Women's Services - facilitate the personal, academic, and spiritual success of women at BYU by empowering them through education and connecting them with resources to help them excel as individuals, build thriving families, and strengthen their communities.
Student Wellness – Information on programs, facilities, intramural and extramural opportunities, and much more.
Student Health Center – information on health services, plans, etc.
International Student and Scholar Services - provides personal, cultural, and academic advisement while assisting students and scholars.
University Accessibility Center - assists students at all campuses with academic accommodations.
Grief and Loss - Resources on grief and loss.
Utah County Service Providers: For complete information about what services are available in Utah County, call United Way Info and Referral Service 2-1-1, or visit www.unitedwayuc.org
Low-Income Counseling Services:
Mountainlands Community Health Center (801) 374-9660
Family Support and Treatment Center (801) 229-1181
Family Services (801) 422-7620
Wasatch Behavioral Health (801) 373-4760 (for those with Medicaid)
Utah Parent Center (children, youth, and young adults with disabilities) (801) 272-1051
Children and Youth:
Division of Child and Family Services (DCFS) (801) 374-7005
Family Support and Treatment Center (child abuse and prevention (801) 229-1181
Kids on the Move (autism, developmental disorders) (801) 221-9930
Utah County Children's Justice Center (801) 851-8554
If you or someone you know is struggling with a mental health issue, it’s important to recognize the limits of your ability to personally assist and to know when other resources can be more helpful. Seek help if you or the person you’re talking to:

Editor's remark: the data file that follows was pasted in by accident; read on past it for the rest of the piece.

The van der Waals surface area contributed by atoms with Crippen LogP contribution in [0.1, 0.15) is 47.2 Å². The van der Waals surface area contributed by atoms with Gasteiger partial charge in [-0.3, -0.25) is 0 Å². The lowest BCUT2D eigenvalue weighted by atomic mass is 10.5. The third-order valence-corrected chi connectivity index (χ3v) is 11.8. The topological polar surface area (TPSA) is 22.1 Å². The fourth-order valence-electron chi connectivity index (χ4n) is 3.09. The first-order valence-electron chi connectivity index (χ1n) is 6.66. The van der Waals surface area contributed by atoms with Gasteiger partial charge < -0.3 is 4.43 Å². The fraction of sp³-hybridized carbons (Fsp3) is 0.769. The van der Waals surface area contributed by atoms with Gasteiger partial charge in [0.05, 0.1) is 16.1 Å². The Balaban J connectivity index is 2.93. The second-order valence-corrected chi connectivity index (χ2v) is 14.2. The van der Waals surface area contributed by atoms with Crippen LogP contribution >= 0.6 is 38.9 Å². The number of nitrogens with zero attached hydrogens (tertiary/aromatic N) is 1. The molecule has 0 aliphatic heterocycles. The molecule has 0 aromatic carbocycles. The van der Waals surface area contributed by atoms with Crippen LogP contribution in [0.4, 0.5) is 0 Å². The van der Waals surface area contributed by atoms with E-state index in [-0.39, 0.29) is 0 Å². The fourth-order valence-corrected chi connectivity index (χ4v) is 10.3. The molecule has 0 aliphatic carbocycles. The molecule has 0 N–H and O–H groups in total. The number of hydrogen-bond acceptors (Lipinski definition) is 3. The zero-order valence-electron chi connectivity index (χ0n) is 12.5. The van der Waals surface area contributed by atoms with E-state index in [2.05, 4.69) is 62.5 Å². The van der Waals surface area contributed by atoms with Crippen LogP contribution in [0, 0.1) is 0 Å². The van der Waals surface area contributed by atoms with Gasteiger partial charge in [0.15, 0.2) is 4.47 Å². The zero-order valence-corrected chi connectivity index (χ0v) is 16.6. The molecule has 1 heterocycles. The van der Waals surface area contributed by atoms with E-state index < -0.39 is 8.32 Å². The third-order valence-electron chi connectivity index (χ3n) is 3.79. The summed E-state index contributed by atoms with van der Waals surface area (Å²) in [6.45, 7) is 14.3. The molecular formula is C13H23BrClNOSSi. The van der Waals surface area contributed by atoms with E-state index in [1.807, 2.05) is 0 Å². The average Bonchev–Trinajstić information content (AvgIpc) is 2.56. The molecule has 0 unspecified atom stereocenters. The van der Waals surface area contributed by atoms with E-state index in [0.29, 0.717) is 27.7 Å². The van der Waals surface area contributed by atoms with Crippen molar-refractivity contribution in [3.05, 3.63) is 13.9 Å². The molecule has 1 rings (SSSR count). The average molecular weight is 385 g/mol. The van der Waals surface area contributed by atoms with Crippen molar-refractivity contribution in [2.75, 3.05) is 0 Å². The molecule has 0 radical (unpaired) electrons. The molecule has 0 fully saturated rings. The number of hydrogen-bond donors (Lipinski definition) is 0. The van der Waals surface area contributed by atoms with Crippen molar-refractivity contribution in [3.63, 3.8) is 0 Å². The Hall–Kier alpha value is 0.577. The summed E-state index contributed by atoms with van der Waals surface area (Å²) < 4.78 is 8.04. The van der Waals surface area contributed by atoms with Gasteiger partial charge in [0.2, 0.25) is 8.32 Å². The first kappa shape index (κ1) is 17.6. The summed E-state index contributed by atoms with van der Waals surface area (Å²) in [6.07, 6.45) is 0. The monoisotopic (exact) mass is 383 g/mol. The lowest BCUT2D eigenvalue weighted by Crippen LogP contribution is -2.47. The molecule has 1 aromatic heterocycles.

- Is no longer able to function in their normal capacity within class or experiences a significant drop in grades or academic performance.
- Appears unable to cope with their day-to-day activities and responsibilities.
- Expresses depressive symptoms such as sleep disturbance, sudden weight loss or gain, crying spells, fatigue, loss of interest or pleasure in previously enjoyed activities, or inability to concentrate or complete tasks.
- Expresses severe anxiety symptoms such as feelings of panic, shortness of breath, headaches, sweaty palms, dry mouth, or racing thoughts.
- Has suicidal thoughts or feelings.
- Has few friends or family they can talk to about pressing concerns. They may benefit from a support group more than counseling.
If you believe someone needs help:
- Express concern. Empathetically point out the behaviors that are causing you concern. It’s important to address a person’s need to seek help. However, it is equally important to reassure them that everyone goes through hard times, and you understand and care.
- Destigmatize. Discuss mental health professional support in a friendly, welcoming way. Point out that you have confidence in the office or in its therapists, or that you’ve known others who have had positive interactions with that resource.
- Talk about options. There are many resources available. Talk about options that may best serve the person you’re talking to and the difficulties they are experiencing.